Kevin Doyle has revealed the Republic of Ireland players "couldn't stand each other" heading into Euro 2012 as Giovanni Trapattoni's training methods grated and frustration washed over a squad doomed to failure.

Ireland sunk to three group defeats from three in Poland, being outclassed by Croatia, Spain and Italy as they came back home as arguably the worst team in the tournament.

Trap did lead the team into the following World Cup campaign but he would not complete it, making way for Martin O'Neill as performances and results went off a cliff.

"We nearly over-trained, over-prepared. It was our first tournament for a long time," Doyle - who retired from the game last September due to concussion concerns - told RTÉ Game On.

"Speaking to players ahead of Euro 2016, the hotels, the preparation, everything was finetuned compared to 2012. We trained too much. It was very monotonous. 

"A lot of players were really on edge by the time the tournament came around. There was a lot of snapping. A lot of lads couldn't stand each other before the tournament even started. It was such a letdown after that Croatia game.

"Our second game was against Spain, which was even worse. It was all over - it didn't matter about the third game. All over in the space of four or five days after spending two years building up to this. Lads were shellshocked.

"That Euros was two years too late. That squad of players was at their peak in the that France play-off game. Had we gone to that World Cup... I think we'd have put up a better show."

Doyle had plenty of game time under Trap's successor O'Neill, who himself has attracted plenty of criticism in the months since the disastrous play-off hammering to Denmark.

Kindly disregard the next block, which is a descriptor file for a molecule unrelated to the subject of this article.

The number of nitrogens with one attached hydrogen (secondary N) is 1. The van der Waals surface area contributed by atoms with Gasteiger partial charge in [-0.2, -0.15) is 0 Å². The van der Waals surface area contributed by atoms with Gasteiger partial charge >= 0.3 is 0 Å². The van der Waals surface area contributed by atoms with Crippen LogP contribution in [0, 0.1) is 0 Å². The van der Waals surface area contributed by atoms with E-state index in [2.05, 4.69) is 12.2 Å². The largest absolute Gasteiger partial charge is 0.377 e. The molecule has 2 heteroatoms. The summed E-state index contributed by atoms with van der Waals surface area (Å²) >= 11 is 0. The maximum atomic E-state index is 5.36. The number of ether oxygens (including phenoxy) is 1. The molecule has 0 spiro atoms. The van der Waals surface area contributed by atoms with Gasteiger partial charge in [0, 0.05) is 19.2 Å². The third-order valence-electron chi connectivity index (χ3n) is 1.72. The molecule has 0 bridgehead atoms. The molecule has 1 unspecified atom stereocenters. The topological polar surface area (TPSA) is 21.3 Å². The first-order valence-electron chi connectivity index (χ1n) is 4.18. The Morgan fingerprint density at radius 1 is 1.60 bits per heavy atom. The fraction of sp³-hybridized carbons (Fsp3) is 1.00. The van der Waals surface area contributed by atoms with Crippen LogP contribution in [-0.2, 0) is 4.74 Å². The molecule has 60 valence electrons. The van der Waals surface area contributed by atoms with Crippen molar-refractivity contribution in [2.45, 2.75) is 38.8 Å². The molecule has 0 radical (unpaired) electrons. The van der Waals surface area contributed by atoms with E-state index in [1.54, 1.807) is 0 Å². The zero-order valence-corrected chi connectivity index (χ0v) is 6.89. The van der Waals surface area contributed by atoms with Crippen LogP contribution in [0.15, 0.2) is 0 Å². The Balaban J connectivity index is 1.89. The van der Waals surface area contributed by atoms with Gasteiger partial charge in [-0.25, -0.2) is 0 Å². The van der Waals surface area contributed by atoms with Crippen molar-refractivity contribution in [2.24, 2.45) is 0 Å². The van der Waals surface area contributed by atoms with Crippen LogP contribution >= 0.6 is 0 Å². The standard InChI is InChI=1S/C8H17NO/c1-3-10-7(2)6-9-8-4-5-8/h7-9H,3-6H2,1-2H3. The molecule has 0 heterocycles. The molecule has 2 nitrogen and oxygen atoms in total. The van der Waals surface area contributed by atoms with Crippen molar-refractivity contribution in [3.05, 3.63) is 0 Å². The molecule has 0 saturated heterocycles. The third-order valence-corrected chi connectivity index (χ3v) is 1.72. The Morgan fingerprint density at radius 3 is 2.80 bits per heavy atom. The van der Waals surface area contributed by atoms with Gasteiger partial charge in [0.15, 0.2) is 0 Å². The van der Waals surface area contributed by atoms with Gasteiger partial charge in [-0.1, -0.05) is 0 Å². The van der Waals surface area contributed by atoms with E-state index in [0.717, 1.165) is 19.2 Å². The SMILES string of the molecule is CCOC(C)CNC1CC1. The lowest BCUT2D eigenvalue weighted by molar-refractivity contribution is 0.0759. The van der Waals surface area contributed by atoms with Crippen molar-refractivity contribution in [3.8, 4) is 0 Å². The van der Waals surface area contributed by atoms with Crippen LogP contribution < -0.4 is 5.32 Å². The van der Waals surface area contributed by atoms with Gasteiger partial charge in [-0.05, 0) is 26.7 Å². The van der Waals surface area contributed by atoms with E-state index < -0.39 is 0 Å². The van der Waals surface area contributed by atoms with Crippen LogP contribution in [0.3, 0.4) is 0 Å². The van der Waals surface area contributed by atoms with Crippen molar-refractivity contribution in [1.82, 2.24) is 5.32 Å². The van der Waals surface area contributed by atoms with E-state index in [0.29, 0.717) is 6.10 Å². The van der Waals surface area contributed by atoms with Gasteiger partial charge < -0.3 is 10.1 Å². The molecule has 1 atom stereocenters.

He also plied his trade in England under another former Ireland boss, Mick McCarthy, and while he praised the current man in the hot seat, the Wexford man admitted he still had a soft spot for McCarthy.

"Mick was very good for me, signed me for Wolves. When he took over Ipswich they were in the bottom three. They've looked like they're going to make the play-offs most seasons he's been there. The owner is not spending any money... Mick has just got on with it. 

"He said when I was at Wolves with him he wanted (to go back to manage Ireland). We'd be talking about and he'd say he'd love to go back if he got the chance. 

"You'd come back from games with Ireland and he'd be asking you about it, wanting to know about other players maybe he might be interested in. He'd be the one manager over the years you'd say, 'Jesus you could go for a pint with Mick'. And we did actually.

"He was brilliant enough to bring over the Wolves first team when we were in the Premier League to play Wexford Youths in a game. I brought him down to my parents, to my brother's pub and we had a few pints. It was good craic."